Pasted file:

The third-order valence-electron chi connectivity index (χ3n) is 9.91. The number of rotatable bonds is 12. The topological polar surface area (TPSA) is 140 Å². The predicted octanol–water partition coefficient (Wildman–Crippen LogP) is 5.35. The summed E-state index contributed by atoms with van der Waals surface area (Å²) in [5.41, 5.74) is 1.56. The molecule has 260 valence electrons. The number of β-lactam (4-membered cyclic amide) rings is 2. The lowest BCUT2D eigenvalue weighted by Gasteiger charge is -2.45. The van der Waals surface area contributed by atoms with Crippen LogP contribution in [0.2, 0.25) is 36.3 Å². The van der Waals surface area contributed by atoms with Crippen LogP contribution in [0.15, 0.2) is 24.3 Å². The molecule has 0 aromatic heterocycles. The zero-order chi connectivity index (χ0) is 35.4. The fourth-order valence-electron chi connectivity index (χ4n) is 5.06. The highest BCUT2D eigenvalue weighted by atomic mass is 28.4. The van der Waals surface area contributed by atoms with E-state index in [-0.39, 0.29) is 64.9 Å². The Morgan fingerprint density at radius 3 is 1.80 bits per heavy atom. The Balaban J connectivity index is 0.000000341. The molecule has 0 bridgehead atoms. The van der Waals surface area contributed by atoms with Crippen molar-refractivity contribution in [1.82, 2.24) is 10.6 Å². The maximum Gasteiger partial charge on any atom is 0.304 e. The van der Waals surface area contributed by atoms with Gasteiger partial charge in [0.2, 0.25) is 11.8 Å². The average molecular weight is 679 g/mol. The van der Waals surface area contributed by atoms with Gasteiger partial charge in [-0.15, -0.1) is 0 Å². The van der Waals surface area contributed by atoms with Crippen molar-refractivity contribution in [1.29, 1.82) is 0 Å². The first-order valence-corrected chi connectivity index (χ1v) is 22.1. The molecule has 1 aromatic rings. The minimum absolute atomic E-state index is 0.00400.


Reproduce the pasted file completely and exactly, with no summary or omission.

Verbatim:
The third-order valence-electron chi connectivity index (χ3n) is 9.91. The number of rotatable bonds is 12. The topological polar surface area (TPSA) is 140 Å². The predicted octanol–water partition coefficient (Wildman–Crippen LogP) is 5.35. The summed E-state index contributed by atoms with van der Waals surface area (Å²) in [5.41, 5.74) is 1.56. The molecule has 260 valence electrons. The number of β-lactam (4-membered cyclic amide) rings is 2. The lowest BCUT2D eigenvalue weighted by Gasteiger charge is -2.45. The van der Waals surface area contributed by atoms with Crippen LogP contribution in [0.2, 0.25) is 36.3 Å². The van der Waals surface area contributed by atoms with Crippen LogP contribution in [0.15, 0.2) is 24.3 Å². The molecule has 0 aromatic heterocycles. The zero-order chi connectivity index (χ0) is 35.4. The fourth-order valence-electron chi connectivity index (χ4n) is 5.06. The highest BCUT2D eigenvalue weighted by atomic mass is 28.4. The van der Waals surface area contributed by atoms with E-state index in [-0.39, 0.29) is 64.9 Å². The Morgan fingerprint density at radius 3 is 1.80 bits per heavy atom. The Balaban J connectivity index is 0.000000341. The molecule has 0 bridgehead atoms. The van der Waals surface area contributed by atoms with Crippen molar-refractivity contribution in [1.82, 2.24) is 10.6 Å². The maximum Gasteiger partial charge on any atom is 0.304 e. The van der Waals surface area contributed by atoms with Gasteiger partial charge in [0.2, 0.25) is 11.8 Å². The average molecular weight is 679 g/mol. The van der Waals surface area contributed by atoms with Gasteiger partial charge in [-0.15, -0.1) is 0 Å². The van der Waals surface area contributed by atoms with Crippen molar-refractivity contribution in [1.29, 1.82) is 0 Å². The first-order valence-corrected chi connectivity index (χ1v) is 22.1. The molecule has 1 aromatic rings. The minimum absolute atomic E-state index is 0.00400.